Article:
Beth Shean Valley
The Beth Shean Valley is an area in the Jordan Valley of northern Israel.
BY BUS: To get in from most cities by bus you will probably have to go to Afula first.
From Jerusalem: 961(egged) bus from the central bus station. 41 shekel. About 2 hours.
Hitchhiking is common in this part of Israel and considered safer than in other parts of Israel. If you want to go somewhere just up the road (going to or from the kibbutzim to Beit Shean)or close by make a pointing action towards the gowned with your index finger.
- Beit Alfa Synagogue National Park. Located on Kibbutz Hefzibah, some 20 mins to the west of Beth Shean on Route 669 (watch for the signs), open April–September 8AM-5PM, October–March 8AM-4PM, tel (06) 653-2004, admission adults NIS 18, children NIS 8, groups: adults NIS 15, children NIS 7 - the site of an excavated 5th century synagogue with a remarkable mosaic floor, Beit Alfa was the scene of the first native Israeli archaeological excavation, conducted even before Independence. An Aramaic inscription states that the mosaic was laid at the time of the emperor Justin (ruled 518-527); the Greek inscription is in memory of the artists who made the mosaic, Marianus and his son Hanina. The highlight of the site is the mosaic floor in the central room of the synagogue, easily one of the most important mosaics discovered in Israel. Each of its three panels depicts a scene - the Holy Ark, the Zodiac (with the names of the 12 signs in Hebrew and a central image of the sun-god Helios - a most unusual addition to a synagogue!), and the story of the attempted sacrifice of Isaac by Abraham. The four women in the corners of the mosaic represent the four seasons. A film about life in the ancient village and the making of the mosaic floor is available to view in Hebrew, English and German.
- Beth Shean - Israel's largest Roman city and a tel atop a hill overlooking the town
- The Sakhne - a water pool surrounded by greenery. It also features a Wall and Tower reconstruction site.
- Belvoir Castle
There are several Kibbutzim or communal villages in the Bet She'an valley. Many of them have natural springs that are relatively warm even in the winter and have nice hikes. It is also interesting just to walk around a kibbutz to see how they farm and go about there lives. The kibbutzim are private property so you might have to ask permission before you visit (depending on the kibbutz and what you want to do there).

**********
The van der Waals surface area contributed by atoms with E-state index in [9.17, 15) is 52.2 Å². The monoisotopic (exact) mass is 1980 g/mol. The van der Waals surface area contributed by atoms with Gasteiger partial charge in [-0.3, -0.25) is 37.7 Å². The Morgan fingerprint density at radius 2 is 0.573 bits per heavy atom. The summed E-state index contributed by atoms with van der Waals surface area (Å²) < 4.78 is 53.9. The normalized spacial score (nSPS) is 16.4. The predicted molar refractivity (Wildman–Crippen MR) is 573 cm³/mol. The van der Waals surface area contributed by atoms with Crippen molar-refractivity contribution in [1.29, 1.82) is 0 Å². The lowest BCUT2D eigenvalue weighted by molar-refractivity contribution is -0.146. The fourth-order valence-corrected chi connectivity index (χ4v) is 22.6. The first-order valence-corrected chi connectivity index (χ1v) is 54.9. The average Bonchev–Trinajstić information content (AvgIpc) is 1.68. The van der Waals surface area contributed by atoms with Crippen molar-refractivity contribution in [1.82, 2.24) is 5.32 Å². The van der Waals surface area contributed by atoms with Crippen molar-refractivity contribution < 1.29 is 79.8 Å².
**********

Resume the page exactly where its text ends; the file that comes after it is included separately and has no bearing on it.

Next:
- Kibbutz Nir David
- Kibbutz Sde Eliyahu
Has a natural spring and a mini zoo.
- Kibbutz Ein Ha-Natsiv
Has a great natural spring with clean water, a diving-board and a Tarzan swing. Hold you feet very still and you can feel the tiny fish biting your toes. You might meet other people and maybe get some free food from someone making a bbq. Mostly young people with their friends or soldiers visit the natural spring.
- Kibbutz Tirat Tsvi
- Kibbutz Shluhot
Most of the Beth Shean Valley is situated below Sea Level and extremely hot and humid in summer. However, the valley has a lot of natural springs and flowing rivers, and it is one of the wettest regions in Israel. For that reason, Beth Shean valley is green and beautiful and many Israelis travel there to relax in the springs or during hot summer days. The valley was even nicknamed the "gateway to heaven" in Jewish sources.
Though considered by many to be an extension of the neighboring Jezreel Valley region, the Beth Shean Valley really does possess its own unique geography and character.
For night life you'll have to look outside Beit She'an(town). Some of the non-religious Kibbutzim have bars.
Jordan is only 10 min. away by car, passing through the nearby border crossing.